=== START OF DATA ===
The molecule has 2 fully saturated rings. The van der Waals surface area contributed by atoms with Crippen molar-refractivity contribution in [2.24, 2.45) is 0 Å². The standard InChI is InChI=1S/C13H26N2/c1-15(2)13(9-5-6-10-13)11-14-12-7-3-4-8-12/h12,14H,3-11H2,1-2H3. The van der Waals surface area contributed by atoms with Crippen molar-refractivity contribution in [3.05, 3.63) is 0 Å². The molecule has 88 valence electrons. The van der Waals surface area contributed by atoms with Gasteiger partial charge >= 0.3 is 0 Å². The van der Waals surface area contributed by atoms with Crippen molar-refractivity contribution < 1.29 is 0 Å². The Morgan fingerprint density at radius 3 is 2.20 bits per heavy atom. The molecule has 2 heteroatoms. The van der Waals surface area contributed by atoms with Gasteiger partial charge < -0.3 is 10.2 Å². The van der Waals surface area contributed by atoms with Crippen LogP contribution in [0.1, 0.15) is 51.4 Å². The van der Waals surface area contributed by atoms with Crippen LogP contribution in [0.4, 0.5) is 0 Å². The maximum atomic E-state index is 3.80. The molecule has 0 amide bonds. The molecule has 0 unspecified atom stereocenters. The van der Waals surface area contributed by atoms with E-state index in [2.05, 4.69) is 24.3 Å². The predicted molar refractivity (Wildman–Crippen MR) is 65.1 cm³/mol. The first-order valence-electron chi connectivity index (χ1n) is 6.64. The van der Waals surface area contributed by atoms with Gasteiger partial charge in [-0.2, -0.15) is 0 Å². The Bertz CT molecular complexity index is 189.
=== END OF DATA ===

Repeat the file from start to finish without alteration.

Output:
The molecule has 2 fully saturated rings. The van der Waals surface area contributed by atoms with Crippen molar-refractivity contribution in [2.24, 2.45) is 0 Å². The standard InChI is InChI=1S/C13H26N2/c1-15(2)13(9-5-6-10-13)11-14-12-7-3-4-8-12/h12,14H,3-11H2,1-2H3. The van der Waals surface area contributed by atoms with Crippen molar-refractivity contribution in [3.05, 3.63) is 0 Å². The molecule has 88 valence electrons. The van der Waals surface area contributed by atoms with Gasteiger partial charge >= 0.3 is 0 Å². The van der Waals surface area contributed by atoms with Crippen molar-refractivity contribution < 1.29 is 0 Å². The Morgan fingerprint density at radius 3 is 2.20 bits per heavy atom. The molecule has 2 heteroatoms. The van der Waals surface area contributed by atoms with Gasteiger partial charge < -0.3 is 10.2 Å². The van der Waals surface area contributed by atoms with Crippen LogP contribution in [0.1, 0.15) is 51.4 Å². The van der Waals surface area contributed by atoms with Crippen LogP contribution in [0.4, 0.5) is 0 Å². The maximum atomic E-state index is 3.80. The molecule has 0 amide bonds. The molecule has 0 unspecified atom stereocenters. The van der Waals surface area contributed by atoms with E-state index in [2.05, 4.69) is 24.3 Å². The predicted molar refractivity (Wildman–Crippen MR) is 65.1 cm³/mol. The first-order valence-electron chi connectivity index (χ1n) is 6.64. The van der Waals surface area contributed by atoms with Gasteiger partial charge in [-0.2, -0.15) is 0 Å². The Bertz CT molecular complexity index is 189.